If you have ever run or been involved in a team build or leadership development programme you have at one point or another built a bridge. We’d put money on it – everyone has! The bridge may have been over a real river with proper planks (you worked in banking) or more likely in a hotel room involving bamboo sticks, string, sellotape etc
The funny thing about the bridge building exercise is that like it or not it provokes behaviour HOWEVER (and this is a big however) it’s not always natural behaviour and if you asked us the question why do we do what we do then the answer would involve number 1 in the list below.
Types of behaviour witnessed in bridge building:
1. “Watch Me”: the person who is nice as pie and spends at least 30% of their time looking over their shoulder, smiling at the observers and who’s every gesture says ‘watch me be an awesome member of this team’
2. “Face:Bovered”: the people to whom this contrived load of nonsense is a complete waste of their time when they could really be doing some proper work
3. “Mr (or Ms) Helpful”: these people contribute to the team by being the nicest politest people and doing everything they can to be as helpful as they can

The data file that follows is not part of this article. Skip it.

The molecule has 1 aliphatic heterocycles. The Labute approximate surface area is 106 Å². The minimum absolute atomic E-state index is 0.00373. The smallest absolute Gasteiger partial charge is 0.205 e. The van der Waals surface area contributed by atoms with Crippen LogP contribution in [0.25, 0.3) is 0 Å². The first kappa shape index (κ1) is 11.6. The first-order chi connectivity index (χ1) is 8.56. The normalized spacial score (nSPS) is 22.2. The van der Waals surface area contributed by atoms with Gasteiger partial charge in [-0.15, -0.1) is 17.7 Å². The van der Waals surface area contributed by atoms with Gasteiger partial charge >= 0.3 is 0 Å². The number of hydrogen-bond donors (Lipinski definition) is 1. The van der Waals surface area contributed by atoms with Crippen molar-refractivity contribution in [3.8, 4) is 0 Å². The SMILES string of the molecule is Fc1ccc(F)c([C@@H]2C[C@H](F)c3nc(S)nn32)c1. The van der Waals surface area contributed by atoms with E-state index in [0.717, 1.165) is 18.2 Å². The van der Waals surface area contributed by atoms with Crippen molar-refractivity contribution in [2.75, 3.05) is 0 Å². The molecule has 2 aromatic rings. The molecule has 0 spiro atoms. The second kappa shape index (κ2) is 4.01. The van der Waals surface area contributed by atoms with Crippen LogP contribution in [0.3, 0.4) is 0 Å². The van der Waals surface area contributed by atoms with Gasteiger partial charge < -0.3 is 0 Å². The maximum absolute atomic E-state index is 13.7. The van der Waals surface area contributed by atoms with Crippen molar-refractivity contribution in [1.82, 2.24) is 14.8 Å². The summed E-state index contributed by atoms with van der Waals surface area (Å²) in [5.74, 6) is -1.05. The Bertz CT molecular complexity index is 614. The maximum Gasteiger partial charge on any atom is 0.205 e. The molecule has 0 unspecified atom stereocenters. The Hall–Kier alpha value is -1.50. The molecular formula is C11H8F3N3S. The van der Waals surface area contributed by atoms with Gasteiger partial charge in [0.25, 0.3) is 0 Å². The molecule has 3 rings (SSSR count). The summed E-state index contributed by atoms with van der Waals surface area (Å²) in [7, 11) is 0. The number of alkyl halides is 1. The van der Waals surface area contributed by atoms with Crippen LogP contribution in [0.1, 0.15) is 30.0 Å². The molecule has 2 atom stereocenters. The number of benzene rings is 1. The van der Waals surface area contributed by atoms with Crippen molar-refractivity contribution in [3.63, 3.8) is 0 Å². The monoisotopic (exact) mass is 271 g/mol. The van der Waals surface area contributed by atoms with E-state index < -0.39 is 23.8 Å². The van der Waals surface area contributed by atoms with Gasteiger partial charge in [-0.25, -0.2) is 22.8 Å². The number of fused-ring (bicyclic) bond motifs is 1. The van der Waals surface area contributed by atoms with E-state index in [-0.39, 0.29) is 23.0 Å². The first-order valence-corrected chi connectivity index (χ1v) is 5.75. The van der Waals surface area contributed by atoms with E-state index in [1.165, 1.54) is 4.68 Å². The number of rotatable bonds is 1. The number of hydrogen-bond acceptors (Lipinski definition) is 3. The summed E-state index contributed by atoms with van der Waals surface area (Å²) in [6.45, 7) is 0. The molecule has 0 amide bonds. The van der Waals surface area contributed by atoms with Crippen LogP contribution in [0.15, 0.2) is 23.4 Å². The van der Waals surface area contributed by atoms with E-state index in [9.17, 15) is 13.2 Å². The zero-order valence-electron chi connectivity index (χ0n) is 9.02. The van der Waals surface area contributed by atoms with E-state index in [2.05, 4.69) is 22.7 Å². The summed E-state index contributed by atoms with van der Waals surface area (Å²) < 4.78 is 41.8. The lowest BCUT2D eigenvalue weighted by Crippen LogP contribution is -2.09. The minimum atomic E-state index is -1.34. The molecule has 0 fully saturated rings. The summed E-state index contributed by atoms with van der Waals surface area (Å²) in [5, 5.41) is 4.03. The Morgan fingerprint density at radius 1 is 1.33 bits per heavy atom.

4. “PANIC”: ‘they’re watching me, I will screw something up, I will do it wrong, my career will end now’ and FREEZE
5. “Say nothing is best”: these people are helpful, pass, fetch, carry, stick etc but could be confused for mutes – they say very little
6. “The Silent Assassin”: who can easily be mistaken for a “Say nothing is best” but who will wait until either “Watch me” or “Mr Helpful” have made a complete cat’s breakfast of it, step in, say a few things and completely save the day. Timing is everything
As people who regularly run such sessions we were fed up of standing in the corner of a hotel room watching the inevitable play out and secretly wanting to strangle the “Watch me” person so we decided to do something different. What started with The Property Trading Game has grown into a list of games and simulations that can be used to avoid the above but there’s enough about that on here already so in short, why do we do what we do? To avoid strangulation!